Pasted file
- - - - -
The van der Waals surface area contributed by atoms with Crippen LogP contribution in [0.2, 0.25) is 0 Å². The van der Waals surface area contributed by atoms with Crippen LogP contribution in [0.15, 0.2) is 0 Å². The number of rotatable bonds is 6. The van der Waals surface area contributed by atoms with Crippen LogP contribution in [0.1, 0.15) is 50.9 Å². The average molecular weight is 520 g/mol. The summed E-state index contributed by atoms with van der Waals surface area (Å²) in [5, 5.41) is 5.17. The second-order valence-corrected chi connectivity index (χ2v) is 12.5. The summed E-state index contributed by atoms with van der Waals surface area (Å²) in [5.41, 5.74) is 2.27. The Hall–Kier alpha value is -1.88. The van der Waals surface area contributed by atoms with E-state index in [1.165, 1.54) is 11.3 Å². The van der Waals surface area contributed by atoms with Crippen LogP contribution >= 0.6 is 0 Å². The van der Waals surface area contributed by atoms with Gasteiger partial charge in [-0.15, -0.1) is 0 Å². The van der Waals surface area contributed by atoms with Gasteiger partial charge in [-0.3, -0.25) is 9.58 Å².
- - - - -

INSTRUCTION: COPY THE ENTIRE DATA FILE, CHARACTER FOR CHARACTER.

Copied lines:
The van der Waals surface area contributed by atoms with Crippen LogP contribution in [0.2, 0.25) is 0 Å². The van der Waals surface area contributed by atoms with Crippen LogP contribution in [0.15, 0.2) is 0 Å². The number of rotatable bonds is 6. The van der Waals surface area contributed by atoms with Crippen LogP contribution in [0.1, 0.15) is 50.9 Å². The average molecular weight is 520 g/mol. The summed E-state index contributed by atoms with van der Waals surface area (Å²) in [5, 5.41) is 5.17. The second-order valence-corrected chi connectivity index (χ2v) is 12.5. The summed E-state index contributed by atoms with van der Waals surface area (Å²) in [5.41, 5.74) is 2.27. The Hall–Kier alpha value is -1.88. The van der Waals surface area contributed by atoms with E-state index in [1.165, 1.54) is 11.3 Å². The van der Waals surface area contributed by atoms with Crippen LogP contribution >= 0.6 is 0 Å². The van der Waals surface area contributed by atoms with Gasteiger partial charge in [-0.15, -0.1) is 0 Å². The van der Waals surface area contributed by atoms with Gasteiger partial charge in [-0.3, -0.25) is 9.58 Å².